University of California, Berkeley student housing

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Housing at the University of California, Berkeley includes student housing facilities run by the office of Residential and Student Service Programs (RSSP). Housing is also offered by off-campus entities such as fraternities and sororities and the Berkeley Student Cooperative (BSC).

UCB Housing and Dining facilities[edit]

When first built in the 1950s and 1960s, the highrise buildings of Units 1, 2, and 3 consisted of four buildings surrounding a common ground-level dining area above a mail room, recreation room, and office structure. Units 1 and 2 have many of the newest residence hall buildings.[1]

Each nine-story building is named after alumni or faculty and were originally designed for single-sex occupancy and configured with a ground floor lobby and recreation room. Each room on the floor was a double or triple occupancy.

Units 1, 2, and 3 have since become co-ed although there are single-sex floors in many of the buildings. As a result of the 1989 Loma Prieta earthquake, additional cross bracing was added to the exteriors of the older highrise Unit 1 and 2 buildings.

Unit 1[edit]

A view of the newly built Christian Hall

The main highrise buildings of Unit 1 are located at 2650 Durant Avenue. It consists of the original halls, Cheney, Deutsch, Freeborn, and Putnam, along with the newer Christian and Slottman Halls, which house mini-suites.[2] The unit's primary dining hall is Crossroads, which it shares with Unit 2. Underneath the central quad, there is an exercise room and a computer lab.

Unit 2[edit]

The main buildings of Unit 2 are located at 2650 Haste Street. It consists of the original Cunningham, Davidson, Ehrman, and Griffiths Halls, as well as the newer Towle Hall mini-suites and the Wada Hall apartments.[3] The unit's primary dining hall is Crossroads, which it shares with Unit 1. Like Unit 1, Unit 2 has an exercise room and computer lab underground.

Cunningham Hall and the newly built Towle Hall

Unit 3[edit]

Unit 3 is located at 2400 Durant Avenue. The original buildings are Ida Sproul, Norton, Priestly, and Spens-Black Halls.[4] Beverly Cleary Hall, opened in the 1990s, is located across Channing Way and is part of the unit. The unit's main dining facility, Cafe 3, is located in the center of the original building complex.

Unit 4[edit]

Unit 4 consists of Stern Hall and Foothill Student Housing. Bowles Hall was also part of Unit 4 until May 2015. The unit is located on the eastern edge of campus along Gayley Road. Its main dining facility is located in Foothill.

Foothill - La Loma

Stern Hall, built in 1942, is the only all-female residence hall on campus.[5] It is located adjacent to Foothill.

Foothill was completed in 1990 and consists of the Hillside and La Loma complexes. It is a coed residence hall popular among engineering students due to its proximity to the College of Engineering on the north side of campus.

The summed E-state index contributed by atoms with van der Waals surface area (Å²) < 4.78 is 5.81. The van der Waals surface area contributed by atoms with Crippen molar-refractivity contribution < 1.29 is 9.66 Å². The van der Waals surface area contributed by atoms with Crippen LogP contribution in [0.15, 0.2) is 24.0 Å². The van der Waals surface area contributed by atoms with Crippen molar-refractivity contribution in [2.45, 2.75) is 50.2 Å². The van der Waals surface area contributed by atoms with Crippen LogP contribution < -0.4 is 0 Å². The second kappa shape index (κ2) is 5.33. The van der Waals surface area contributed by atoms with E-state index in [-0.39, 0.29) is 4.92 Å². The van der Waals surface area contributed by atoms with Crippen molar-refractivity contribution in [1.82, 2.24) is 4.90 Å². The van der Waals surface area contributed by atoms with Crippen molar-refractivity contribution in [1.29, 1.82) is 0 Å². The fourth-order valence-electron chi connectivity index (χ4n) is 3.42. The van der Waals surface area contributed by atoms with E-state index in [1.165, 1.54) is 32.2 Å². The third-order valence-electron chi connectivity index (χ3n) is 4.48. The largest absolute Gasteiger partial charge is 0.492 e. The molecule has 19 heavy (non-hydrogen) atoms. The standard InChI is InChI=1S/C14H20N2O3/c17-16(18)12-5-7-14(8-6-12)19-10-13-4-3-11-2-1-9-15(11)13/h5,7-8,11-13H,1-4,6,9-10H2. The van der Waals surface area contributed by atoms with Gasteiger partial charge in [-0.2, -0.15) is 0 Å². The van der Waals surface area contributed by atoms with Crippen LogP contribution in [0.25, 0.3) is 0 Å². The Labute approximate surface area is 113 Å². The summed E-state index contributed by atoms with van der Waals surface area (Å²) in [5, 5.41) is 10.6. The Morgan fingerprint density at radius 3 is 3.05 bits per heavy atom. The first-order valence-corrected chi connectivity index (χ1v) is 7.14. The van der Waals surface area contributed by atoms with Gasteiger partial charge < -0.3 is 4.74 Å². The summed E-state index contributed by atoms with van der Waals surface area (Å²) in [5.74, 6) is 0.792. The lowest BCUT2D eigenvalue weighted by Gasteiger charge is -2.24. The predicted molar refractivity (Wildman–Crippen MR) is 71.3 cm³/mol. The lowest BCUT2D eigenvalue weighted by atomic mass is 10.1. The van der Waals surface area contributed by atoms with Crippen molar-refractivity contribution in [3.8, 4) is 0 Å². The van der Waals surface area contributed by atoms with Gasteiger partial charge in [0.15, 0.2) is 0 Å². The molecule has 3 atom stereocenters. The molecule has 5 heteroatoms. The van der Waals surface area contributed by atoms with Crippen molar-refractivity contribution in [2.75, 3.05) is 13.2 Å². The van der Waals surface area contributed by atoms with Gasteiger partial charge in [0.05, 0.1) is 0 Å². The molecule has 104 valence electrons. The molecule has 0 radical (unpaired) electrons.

Unit 4 is the only unit to not be certified ADA accessible.[6][7][8]

Clark Kerr Campus (Unit 5)[edit]

Clark Kerr Campus is a Spanish mission style residential complex located 5 blocks southeast of the main UC Berkeley campus. Formerly the California Schools for the Deaf and Blind, the City of Berkeley and the University of California fought for the land when the school relocated in 1980. The University won the majority of the land in court and opened the converted residence hall in 1983. Clark Kerr is on the National Register of Historic Places. The campus includes a pool and tennis court, as well as a dining hall.

University-owned apartments[edit]

UC Berkeley owns several apartment facilities, primarily aimed at upperclassmen and graduate students. The apartments are considered "off-campus living" for financial aid purposes. Unlike residence halls, tenants of the apartments pay monthly rent, rather than semester fees, and are not automatically included on the campus meal plan.[9]


The Channing-Bowditch Apartments are open to upperclassmen and transfers.[9] They house 226 students and were completed in 2003.

Ida L. Jackson Graduate House[edit]

Jackson House contains apartments open to graduate students.[10] It has a capacity of 120.

Manville Apartments[edit]

The Manville Apartments are open to law and graduate students.[11]

Martinez Commons[edit]

The Maximino Martinez Commons contains both residence hall rooms and apartments.[12] Priority is given to sophomores and upperclassmen.

Family housing[edit]

Students with families are eligible to live in University Village's East or West Village. development.[13]

University Village[edit]

University Village is a housing community for married students. It is located within the city limits of Albany about two miles (3 km) northwest of the main Berkeley campus. The demolition of older buildings and their subsequent replacement with new, more expensive apartment units has prompted student protests. The Village Residents Association, a funding and advocacy group in University Village, filmed a video documentary regarding the lack of affordable student family housing in June 2007.[14]


Smyth-Fernwald is within the City of Berkeley. It is about a ten- to fifteen-minute walk to the main Berkeley campus,[15] on the southeast side of the Berkeley campus. The complex has two- and three-bedroom apartments, and houses 74 families.[16]

The complex includes a Multipurpose Building. The western section contains offices and a community center. The eastern section was abandoned. In 1999, due to creep structural damage and safety concerns, some complex buildings south of the multipurpose building were demolished.[17]